How to Hard Reset Your Chromebook
Performing a hard reset on a Chromebook is useful if a simple restart doesn’t fix the issues on your laptop. That said, the computer will sometimes prompt you to do so with a pop-up message.
Anyway, Chromebook hard reset is a walk in the park. So, without much further ado, let’s jump right in.
Resetting a Chromebook
Things to Know
Powerwash is Chrome OS’s name for the hard reset, and we’ll use that in this article. This action deletes all the data you entered when signing in for the first time. The information includes your credentials, Wi-Fi networks and passwords, and more.
There is no reason to worry about the security, Chromebook encrypts all the data, and there’s no way someone else could retrieve it after the hard reset.
Log in to the Chromebook and launch Chrome settings. Click on the search bar, type Powerwash, and click on the corresponding button to initiate the process.
Upon completion, the Chromebook will automatically restart, remove all information, and greet you with a new set-up screen.
Disabling the Developer Mode
The Developer Mode is a neat addition that allows you to modify the computer to your preferences. And it’s not uncommon for users to install Linux along with Chrome OS via Developer Mode.
To clear all your data and customizations, you need to disable the Developer Mode, and here’s how to do it.
When you restart the Chromebook, there is an “OS verification is OFF” message. To skip this warning, you can press Ctrl+D, but now you need to hit Space and enable OS verification. This action also disables the Developer Mode.
Thereon, it’s only a matter of following the on-screen instructions, and the Chromebook will be as good as new in no time. But if you wish to tamper with the OS files again, you need to enable the Developer Mode. If not, just Powerwash the computer.
What to Do If Your Chromebook Doesn’t Want to Boot?
Not being able to boot into your device can be stressful. The same applies to “Chrome OS is missing or damaged” messages. Nonetheless, you’ll still be able to hard-reset (Powerwash) the laptop, but it takes a bit more effort on your part.
Start by creating the recovery media from a different computer. You can use a macOS, Linux, Windows, or another Chrome OS machine.
You’ll need to get Chromebook Recovery Utility – it’s available on Chrome Web Store. After you download and install the app, run it, and choose to make a recovery media on an SD card or USB drive.
Once you power up the Chromebook, the “Chrome OS is missing or damaged” message will still be there. But now you can insert the SD card or USB stick and reinstall the OS.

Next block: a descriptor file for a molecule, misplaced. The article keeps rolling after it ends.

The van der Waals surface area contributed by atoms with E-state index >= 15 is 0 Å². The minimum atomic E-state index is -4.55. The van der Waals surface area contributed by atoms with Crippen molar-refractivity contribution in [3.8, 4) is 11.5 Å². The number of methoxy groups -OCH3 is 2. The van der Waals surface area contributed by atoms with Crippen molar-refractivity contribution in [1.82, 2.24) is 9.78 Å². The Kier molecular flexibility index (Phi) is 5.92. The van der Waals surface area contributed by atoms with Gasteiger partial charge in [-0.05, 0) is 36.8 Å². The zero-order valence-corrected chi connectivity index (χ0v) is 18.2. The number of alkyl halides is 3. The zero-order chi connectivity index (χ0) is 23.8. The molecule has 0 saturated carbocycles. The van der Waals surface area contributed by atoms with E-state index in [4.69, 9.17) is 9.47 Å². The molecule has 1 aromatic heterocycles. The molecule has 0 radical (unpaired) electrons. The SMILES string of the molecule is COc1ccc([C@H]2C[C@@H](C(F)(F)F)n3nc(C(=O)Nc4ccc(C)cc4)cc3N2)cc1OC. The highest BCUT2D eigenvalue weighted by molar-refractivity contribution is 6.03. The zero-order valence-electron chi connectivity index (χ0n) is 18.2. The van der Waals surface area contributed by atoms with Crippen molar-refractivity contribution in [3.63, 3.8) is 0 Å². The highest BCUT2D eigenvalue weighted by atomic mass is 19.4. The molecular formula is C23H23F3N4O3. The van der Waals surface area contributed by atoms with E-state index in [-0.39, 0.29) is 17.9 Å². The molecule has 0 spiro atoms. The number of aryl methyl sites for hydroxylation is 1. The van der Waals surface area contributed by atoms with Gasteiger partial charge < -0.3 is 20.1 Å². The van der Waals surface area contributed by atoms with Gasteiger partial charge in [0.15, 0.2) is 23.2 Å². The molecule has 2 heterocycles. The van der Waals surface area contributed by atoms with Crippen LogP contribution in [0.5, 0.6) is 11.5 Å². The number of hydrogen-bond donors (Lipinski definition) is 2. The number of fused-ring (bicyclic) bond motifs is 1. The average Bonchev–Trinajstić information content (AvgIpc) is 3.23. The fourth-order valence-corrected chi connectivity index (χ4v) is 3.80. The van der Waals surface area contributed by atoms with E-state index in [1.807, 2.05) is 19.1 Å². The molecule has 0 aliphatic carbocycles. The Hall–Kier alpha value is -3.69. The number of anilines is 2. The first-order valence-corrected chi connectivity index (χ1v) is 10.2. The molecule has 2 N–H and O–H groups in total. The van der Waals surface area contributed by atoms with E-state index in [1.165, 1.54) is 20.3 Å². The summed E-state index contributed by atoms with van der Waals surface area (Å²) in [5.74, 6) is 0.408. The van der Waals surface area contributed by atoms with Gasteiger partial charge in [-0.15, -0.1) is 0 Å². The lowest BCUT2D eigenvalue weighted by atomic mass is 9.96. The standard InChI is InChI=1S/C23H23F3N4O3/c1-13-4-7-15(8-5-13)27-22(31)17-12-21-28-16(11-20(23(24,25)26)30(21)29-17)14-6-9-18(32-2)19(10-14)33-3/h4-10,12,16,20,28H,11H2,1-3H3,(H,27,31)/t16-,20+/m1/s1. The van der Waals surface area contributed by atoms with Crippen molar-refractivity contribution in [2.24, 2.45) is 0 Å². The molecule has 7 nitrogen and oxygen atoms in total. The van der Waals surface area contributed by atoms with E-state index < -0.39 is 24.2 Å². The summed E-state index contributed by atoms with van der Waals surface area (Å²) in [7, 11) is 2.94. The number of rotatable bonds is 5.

When the new installation is complete, you can proceed and Powerwash (hard reset) your laptop.
Even if the warning doesn’t pop up, you might still want to reinstall Chrome OS and perform a hard reset. For this, you’ll need to access the Recovery Mode.
Power off the laptop, press Esc and Refresh keys, and hold the Power button. If you’re wondering about the Refresh key, it’s in place of the standard F3 key.
Older Chromebooks have a hidden pinhole Refresh button. Usually, it’s in the lower right corner on the backplate.
To initiate the hard reset on newer models, press the Refresh and Power buttons. For older versions, you might need to take out the power cable, and then reconnect it. And there are even models that require you to pull the battery out, then reinsert.
How to Perform a Hard Reset If You Installed Windows
You’ve probably used a script to replace Chromebook BIOS. Use the same scrip to restore it.
The important thing is to run it through a Linux environment, and the easiest way to do it is via Ubuntu ISO and Rufus utility. Of course, you’d need to “Create a bootable disk using” Ubuntu, and it’s okay to keep the “ISO image mode” as default.
Insert the USB stick with Ubuntu into your Chromebook, and it should automatically boot when you restart the laptop.
Connect to the internet and run Ubuntu Terminal, then execute the following command.
cd ~; curl -L -O http://mrchromebox.tech/firmware-util.sh; sudo bash firmware-util.sh
To “Restore Stock Firmware (full),” enter “9” and hit Enter to complete the action. Next, you need to create recovery media, as previously described. You can use the same USB. However, you’ll be using a different computer for this.
Run the Chromebook Recovery Utility and follow the on-screen wizard. When the actions are complete, plug that USB into your Chromebook and boot into the Recovery Mode.
The computer should pick up the inserted USB and start the recovery process. Once you got Chrome OS back, Powercycle the laptop.
Getting a Clean Slate
Chromebook hard reset may seem like a lot of work, but it is not. Under normal circumstances, it takes several minutes.
What operating system are you using on Chromebook? Do you prefer Chrome OS, Windows, or Linux? Give us your two cents in the comments below.